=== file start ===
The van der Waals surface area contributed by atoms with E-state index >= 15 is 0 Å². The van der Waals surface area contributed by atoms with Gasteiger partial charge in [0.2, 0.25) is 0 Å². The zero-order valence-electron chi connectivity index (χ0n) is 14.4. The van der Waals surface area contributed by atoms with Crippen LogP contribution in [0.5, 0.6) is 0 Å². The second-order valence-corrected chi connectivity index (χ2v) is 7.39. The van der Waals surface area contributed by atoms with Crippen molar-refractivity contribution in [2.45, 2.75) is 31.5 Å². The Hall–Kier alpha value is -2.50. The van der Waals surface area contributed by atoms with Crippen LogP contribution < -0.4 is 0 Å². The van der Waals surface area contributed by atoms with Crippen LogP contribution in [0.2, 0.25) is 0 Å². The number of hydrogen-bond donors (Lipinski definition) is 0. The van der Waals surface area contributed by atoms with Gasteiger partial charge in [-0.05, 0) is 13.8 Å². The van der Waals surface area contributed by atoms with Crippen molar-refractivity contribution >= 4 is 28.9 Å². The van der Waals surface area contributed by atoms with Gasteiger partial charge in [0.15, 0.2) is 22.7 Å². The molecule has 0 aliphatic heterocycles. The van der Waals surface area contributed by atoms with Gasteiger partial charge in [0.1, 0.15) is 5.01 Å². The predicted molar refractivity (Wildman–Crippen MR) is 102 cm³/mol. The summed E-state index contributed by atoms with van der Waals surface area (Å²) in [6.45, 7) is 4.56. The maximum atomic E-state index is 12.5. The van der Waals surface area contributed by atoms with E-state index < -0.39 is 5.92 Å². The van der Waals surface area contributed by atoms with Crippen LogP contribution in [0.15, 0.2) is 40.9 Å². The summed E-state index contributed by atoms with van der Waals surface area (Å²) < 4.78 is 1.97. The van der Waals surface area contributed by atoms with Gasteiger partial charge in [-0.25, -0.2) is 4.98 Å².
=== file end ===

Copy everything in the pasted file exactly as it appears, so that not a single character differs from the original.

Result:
The van der Waals surface area contributed by atoms with E-state index >= 15 is 0 Å². The van der Waals surface area contributed by atoms with Gasteiger partial charge in [0.2, 0.25) is 0 Å². The zero-order valence-electron chi connectivity index (χ0n) is 14.4. The van der Waals surface area contributed by atoms with Crippen LogP contribution in [0.5, 0.6) is 0 Å². The second-order valence-corrected chi connectivity index (χ2v) is 7.39. The van der Waals surface area contributed by atoms with Crippen molar-refractivity contribution in [2.45, 2.75) is 31.5 Å². The Hall–Kier alpha value is -2.50. The van der Waals surface area contributed by atoms with Crippen LogP contribution < -0.4 is 0 Å². The van der Waals surface area contributed by atoms with Crippen LogP contribution in [0.2, 0.25) is 0 Å². The number of hydrogen-bond donors (Lipinski definition) is 0. The van der Waals surface area contributed by atoms with Gasteiger partial charge in [-0.05, 0) is 13.8 Å². The van der Waals surface area contributed by atoms with Crippen molar-refractivity contribution >= 4 is 28.9 Å². The van der Waals surface area contributed by atoms with Gasteiger partial charge in [0.15, 0.2) is 22.7 Å². The molecule has 0 aliphatic heterocycles. The van der Waals surface area contributed by atoms with Gasteiger partial charge in [0.1, 0.15) is 5.01 Å². The predicted molar refractivity (Wildman–Crippen MR) is 102 cm³/mol. The summed E-state index contributed by atoms with van der Waals surface area (Å²) in [6.45, 7) is 4.56. The maximum atomic E-state index is 12.5. The van der Waals surface area contributed by atoms with E-state index < -0.39 is 5.92 Å². The van der Waals surface area contributed by atoms with Crippen LogP contribution in [0.15, 0.2) is 40.9 Å². The summed E-state index contributed by atoms with van der Waals surface area (Å²) < 4.78 is 1.97. The van der Waals surface area contributed by atoms with Gasteiger partial charge in [-0.25, -0.2) is 4.98 Å².